16 May 2010

No Sheeples Here: BREAKING: A Socialist On The Supreme Court Bench?

No Sheeples Here: BREAKING: A Socialist On The Supreme Court Bench?

Erick Erickson of has discovered Elena Kagan’s April 15, 1981 senior thesis and it’s a deal breaker.

The 134-page typewritten document is an exploration of socialism in New York City from 1900 to 1933 entitled To The Final Conflict.

In the acknowledgments, Kagan writes, “The staff members of the Tamiment Institute greatly facilitated my research for this thesis, directing me to relevant collections and aiding me in all possible respects. Sean Wilentz painstakingly read each page of this thesis—occasionally two or three times. His comments and suggestions were invaluable; his encouragement was both needed and appreciated. Finally, I would like to thank my brother Marc, whose involvement in radical causes led me to explore the history of American radicalism in the hope of clarifying my own political ideas.” [Emphasis mine.]

The Tamiment Library is a research library at New York University that documents radical and left history, with strengths in the histories of communism, socialism, anarchism, the New Left, the Civil Rights Movement, and utopian experiments. The Robert F. Wagner Archives, which is also housed in Bobst Library at NYU, documents American labor history. Together the two units form an important center for scholarly research on labor and the left.

Sean Wilentz, the man Kagan profusely acknowledges in here thesis, earned his Ph.D. in 1980 at Yale University. His historical scholarship has focused on the importance of class and race in the early national period, especially in New York City. He is a long-time family friend of Bill and Hillary Clinton.

He appeared before the House Judiciary Committee on December 8, 1998 to argue against the Clinton impeachment. In his testimony, he warned House members that, if they voted for impeachment but were not convinced Clinton's offenses were impeachable, "history will track you down and condemn you for your cravenness."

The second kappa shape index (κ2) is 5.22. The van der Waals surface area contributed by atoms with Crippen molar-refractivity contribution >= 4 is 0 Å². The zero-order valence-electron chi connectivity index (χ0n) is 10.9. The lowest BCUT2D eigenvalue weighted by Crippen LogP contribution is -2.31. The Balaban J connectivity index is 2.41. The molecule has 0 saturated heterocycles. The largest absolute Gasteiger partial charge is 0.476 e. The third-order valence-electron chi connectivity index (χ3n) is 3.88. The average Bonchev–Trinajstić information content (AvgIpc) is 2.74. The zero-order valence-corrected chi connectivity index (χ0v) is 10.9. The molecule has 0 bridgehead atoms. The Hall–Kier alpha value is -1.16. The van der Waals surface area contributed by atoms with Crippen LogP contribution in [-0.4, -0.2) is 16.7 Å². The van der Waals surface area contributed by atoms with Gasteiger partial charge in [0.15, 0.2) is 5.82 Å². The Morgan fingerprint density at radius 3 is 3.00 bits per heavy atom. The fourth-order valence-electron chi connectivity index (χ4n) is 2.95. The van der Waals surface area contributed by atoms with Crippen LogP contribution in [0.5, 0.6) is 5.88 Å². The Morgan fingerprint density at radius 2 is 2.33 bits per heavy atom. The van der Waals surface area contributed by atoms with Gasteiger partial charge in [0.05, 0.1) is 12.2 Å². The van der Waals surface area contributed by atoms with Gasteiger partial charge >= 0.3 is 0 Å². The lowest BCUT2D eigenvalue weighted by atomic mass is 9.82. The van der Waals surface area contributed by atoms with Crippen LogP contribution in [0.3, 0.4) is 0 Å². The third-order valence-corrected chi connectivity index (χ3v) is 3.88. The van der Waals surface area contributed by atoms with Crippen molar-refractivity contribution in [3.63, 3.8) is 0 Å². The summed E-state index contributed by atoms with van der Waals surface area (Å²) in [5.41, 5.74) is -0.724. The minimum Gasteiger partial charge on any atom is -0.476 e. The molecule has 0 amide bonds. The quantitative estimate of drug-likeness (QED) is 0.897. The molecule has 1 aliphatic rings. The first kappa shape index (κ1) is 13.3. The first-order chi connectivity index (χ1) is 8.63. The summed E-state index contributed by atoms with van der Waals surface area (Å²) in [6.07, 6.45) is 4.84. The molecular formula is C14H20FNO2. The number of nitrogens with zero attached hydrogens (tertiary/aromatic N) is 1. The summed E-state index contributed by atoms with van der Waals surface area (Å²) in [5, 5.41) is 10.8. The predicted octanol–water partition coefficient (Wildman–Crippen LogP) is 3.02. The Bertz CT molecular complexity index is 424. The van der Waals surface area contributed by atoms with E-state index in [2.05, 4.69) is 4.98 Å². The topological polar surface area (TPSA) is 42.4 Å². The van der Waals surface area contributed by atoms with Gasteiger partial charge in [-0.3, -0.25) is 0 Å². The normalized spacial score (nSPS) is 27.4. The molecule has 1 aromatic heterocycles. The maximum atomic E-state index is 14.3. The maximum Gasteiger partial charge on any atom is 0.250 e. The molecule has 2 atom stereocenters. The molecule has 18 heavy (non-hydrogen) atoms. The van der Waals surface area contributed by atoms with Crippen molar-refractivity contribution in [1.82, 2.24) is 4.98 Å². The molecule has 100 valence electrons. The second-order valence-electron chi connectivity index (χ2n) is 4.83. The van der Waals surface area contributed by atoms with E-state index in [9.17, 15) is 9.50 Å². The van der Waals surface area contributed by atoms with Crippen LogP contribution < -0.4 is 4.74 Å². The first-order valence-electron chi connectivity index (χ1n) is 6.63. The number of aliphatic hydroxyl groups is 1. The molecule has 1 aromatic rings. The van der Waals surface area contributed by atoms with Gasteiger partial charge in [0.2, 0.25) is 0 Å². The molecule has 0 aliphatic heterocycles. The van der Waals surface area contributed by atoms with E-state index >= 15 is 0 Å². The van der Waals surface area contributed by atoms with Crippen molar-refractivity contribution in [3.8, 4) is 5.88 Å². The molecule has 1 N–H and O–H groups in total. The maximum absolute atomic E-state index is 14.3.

Wilentz is married to University of Chicago historian Christine Stansell.

The thesis documents the Socialist Party and labor unions in New York City but the telltale signs of Kagan’s political leanings are found in the final paragraph of the thesis’ conclusion:

“Through its own internal feuding, then, the SP exhausted itself. forever and further reduced labor radicalism in New York to the position of marginality and insignificance from which it has never recovered. The story is a sad but also a chastening one for those who, more than half a century after socialism's decline, still wish to change America. Radicals have often succumbed to the devastating bane of sectarianism; it is easier, after all, to fight one's fellows than it is to battle an entrenched and powerful foe. Yet if the history of Local New York shows anything, it is that American radicals cannot afford to become their own worst enemies. In unity lies their only hope.

Elena Kagan's Senior Thesis Princeton University

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